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Tuesday, August 30, 2011

c diff

C diff - (clostridia difficile) infection is the bane of the existence for patients(and their doctors) who take long term antibiotics for Lyme disease. The infection occurs when normal gut flora are destroyed by antibiotics clearing the way for the opportunistic bacteria to take hold.

The biosphere of the GI tract is composed of trillions of micro-organisms including a wide variety of bacteria, fungi and parasites. Destruction of these "good bacteria" clears the way for c diff, previously contained within a narrow niche of the overall ecosystem of the gut flora, to disseminate and cause disease. The infection can be mild or severe, at times even life threatening.

Although c diff may be a naturally occurring part of the gut flora, infection may be introduced externally through spores or infected individuals. Even in these cases an intact gut flora helps to prevent the development of clinical disease.

So what are these good bacteria? Our bodies are colonized with massive quantities of micro-organisms. These bacteria/organisms may be parasitic or symbiotic. Parasites live off the land, offering nothing in return. Symbionts on the other hand can be either commensal (neutral) or mutualistic: something positive is provided to both the bacteria and the host.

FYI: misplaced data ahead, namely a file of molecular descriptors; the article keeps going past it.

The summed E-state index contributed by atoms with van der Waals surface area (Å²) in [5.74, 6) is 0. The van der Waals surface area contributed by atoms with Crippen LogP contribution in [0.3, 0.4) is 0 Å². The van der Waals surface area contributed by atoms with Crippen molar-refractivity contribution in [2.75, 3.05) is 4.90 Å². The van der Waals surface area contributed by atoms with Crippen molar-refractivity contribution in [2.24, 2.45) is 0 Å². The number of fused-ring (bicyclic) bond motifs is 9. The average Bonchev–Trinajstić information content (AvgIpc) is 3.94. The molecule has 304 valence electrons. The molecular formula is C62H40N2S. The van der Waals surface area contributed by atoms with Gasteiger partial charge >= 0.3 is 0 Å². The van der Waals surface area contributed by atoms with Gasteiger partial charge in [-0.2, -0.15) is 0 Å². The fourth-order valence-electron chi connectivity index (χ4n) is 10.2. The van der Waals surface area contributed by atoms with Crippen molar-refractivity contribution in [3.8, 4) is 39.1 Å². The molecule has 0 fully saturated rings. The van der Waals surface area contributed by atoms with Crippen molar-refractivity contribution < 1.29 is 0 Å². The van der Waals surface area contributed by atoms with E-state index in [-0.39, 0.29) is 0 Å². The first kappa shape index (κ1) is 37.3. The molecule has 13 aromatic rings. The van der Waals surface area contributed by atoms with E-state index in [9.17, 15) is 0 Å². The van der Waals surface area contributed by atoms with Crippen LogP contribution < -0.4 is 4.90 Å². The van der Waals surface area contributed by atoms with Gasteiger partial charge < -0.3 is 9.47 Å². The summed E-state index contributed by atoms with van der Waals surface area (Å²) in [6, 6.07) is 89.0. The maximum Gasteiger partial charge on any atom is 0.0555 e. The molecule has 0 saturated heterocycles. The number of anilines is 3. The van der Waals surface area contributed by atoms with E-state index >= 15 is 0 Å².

One hears a lot about the beneficial effects of "good" bacteria. It turns out that some bacteria are good and beneficial to our immune systems

Good bacteria may: synthesize and excrete vitamins, prevent the colonization of pathogenic (disease causing) bacteria, provide natural antibiotic effects and aid in the production of natural antibodies (amongst others).

There are two take home points (yet to be made).

Some antibiotics are more commonly associated with c diff and some probiotics may help prevent the disease.

Quinolones such as Levaquin are highly associated with development of c diff. In addition, because of resistance, these agents appear to be associated with more virulent strains of c diff. Cephalosporins are more highly implicated. For example: Ceftin and Omnicef are more frequently associated with c diff then drugs from the penicillin family like amoxicillin. Clindamycin is also highly associated with c diff. This knowledge can help direct the prescription of the safest antibiotics.

In a published clinical study a proprietary mix(yogurt drink)of bacterial probiotics: L casei, L bulgaricus and S thermophilus has been shown to decrease the frequency of c diff. In addtion, the probiotic S boulardii, yeast based, may form a barrier which protects the gut.

Please take your probiotics. C diff can lead to sepsis, emergency surgery and even death. Treatments are available (Flagyl/Vancomycin), but they are not always effective. And, more virulent strains of c diff are starting to appear. More importantly, c diff tends to recur. This can make ongoing treatment very challenging to say the least.

Thursday, August 4, 2011


Biofilms are ubiquitous. Their role in chronic infections in mainstream. Biofims have been found in chronic sinusitis, chronic ear infections, chronic skin and bone infections, kidney stones and many other clinical scenarios.In these other diseases biofilms can be readily identified because the occur on surfaces. The existence of biofilms in Lyme disease is more difficut to establish because of infection within deeper, inaccessible tissues. It is commonly cited that biofilms may play a role in up to 80%of human infections.